It seems like every other week there’s some sort of holiday, activity, or field trip (although we almost always have to make up for them by going to school on Saturday or Sunday). October 1st was Chinese National Day, and seemingly the entire country celebrated with a week off – from school, from work, and from paying tolls to drive on the highway. My host family celebrated by driving nine hours southwest to Nanchang, Jiangxi to visit my host dad’s family: parents, two brothers, and two sisters-in-law. For them, it was an opportunity to catch up with family who they only see about twice a year, and for me it was a chance to see a completely different part of China.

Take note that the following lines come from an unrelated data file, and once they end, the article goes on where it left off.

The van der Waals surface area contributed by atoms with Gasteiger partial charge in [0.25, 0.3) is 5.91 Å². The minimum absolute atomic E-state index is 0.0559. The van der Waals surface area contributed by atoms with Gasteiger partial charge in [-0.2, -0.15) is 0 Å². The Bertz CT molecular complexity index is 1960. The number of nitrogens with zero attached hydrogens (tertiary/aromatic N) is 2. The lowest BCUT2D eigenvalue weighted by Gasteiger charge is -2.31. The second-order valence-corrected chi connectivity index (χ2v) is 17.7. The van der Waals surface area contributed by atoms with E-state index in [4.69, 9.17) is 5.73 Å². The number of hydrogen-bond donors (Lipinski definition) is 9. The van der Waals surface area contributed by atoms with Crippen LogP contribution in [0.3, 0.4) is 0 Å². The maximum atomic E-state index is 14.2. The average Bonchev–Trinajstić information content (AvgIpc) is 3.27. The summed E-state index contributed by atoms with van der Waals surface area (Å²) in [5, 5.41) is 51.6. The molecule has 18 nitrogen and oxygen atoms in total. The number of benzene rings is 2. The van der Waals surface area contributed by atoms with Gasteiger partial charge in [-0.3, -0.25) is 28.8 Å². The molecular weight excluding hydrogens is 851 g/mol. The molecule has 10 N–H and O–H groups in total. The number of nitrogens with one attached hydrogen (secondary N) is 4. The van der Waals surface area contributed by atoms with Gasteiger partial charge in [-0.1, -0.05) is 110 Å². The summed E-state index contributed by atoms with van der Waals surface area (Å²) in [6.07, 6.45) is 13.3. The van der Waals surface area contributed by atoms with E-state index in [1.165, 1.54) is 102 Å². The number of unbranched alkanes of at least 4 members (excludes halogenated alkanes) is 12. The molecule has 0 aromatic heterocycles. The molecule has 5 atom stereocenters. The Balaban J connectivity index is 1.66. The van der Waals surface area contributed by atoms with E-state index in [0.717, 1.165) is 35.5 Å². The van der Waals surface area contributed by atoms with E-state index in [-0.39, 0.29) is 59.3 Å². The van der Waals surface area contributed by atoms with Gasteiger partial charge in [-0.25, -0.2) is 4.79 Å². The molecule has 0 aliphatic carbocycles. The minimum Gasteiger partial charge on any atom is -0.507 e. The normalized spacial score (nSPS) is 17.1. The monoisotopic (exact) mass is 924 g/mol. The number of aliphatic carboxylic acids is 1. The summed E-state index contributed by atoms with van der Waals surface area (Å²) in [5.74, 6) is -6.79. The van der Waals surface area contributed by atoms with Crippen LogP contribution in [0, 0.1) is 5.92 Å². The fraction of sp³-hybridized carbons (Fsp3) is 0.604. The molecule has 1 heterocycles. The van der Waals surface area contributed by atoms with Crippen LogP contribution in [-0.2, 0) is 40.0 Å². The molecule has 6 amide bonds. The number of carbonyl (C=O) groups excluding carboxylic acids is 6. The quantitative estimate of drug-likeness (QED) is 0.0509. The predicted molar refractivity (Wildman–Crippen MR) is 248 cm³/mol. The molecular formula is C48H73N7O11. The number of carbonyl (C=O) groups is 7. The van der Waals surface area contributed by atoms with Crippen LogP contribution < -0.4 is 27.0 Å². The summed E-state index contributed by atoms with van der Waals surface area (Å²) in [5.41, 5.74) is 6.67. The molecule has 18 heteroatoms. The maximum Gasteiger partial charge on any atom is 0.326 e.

For most of the drive down, we could just as easily have been driving through New York or Pennsylvania instead of Anhui and Jiangsu provinces; the landscape looked mostly the same, and we stopped at high way rest stops that were very similar to those in America, though much bigger and much more crowded.

Nanchang is the capital of Jiangxi and is about the same size as Changzhou, but since it’s more isolated from major cities, it seemed slightly less modern and well-kept. Because it was a week off for many people, the city was extremely crowded and, according to my host family, much dirtier than it normally is. My host dad’s parents live on the top floor of a building in what appeared to be a very old part of the city, with narrow, car-less roads and small buildings. Their apartment was very nice and comfortable, but its age was given away by its lack of a Western toilet.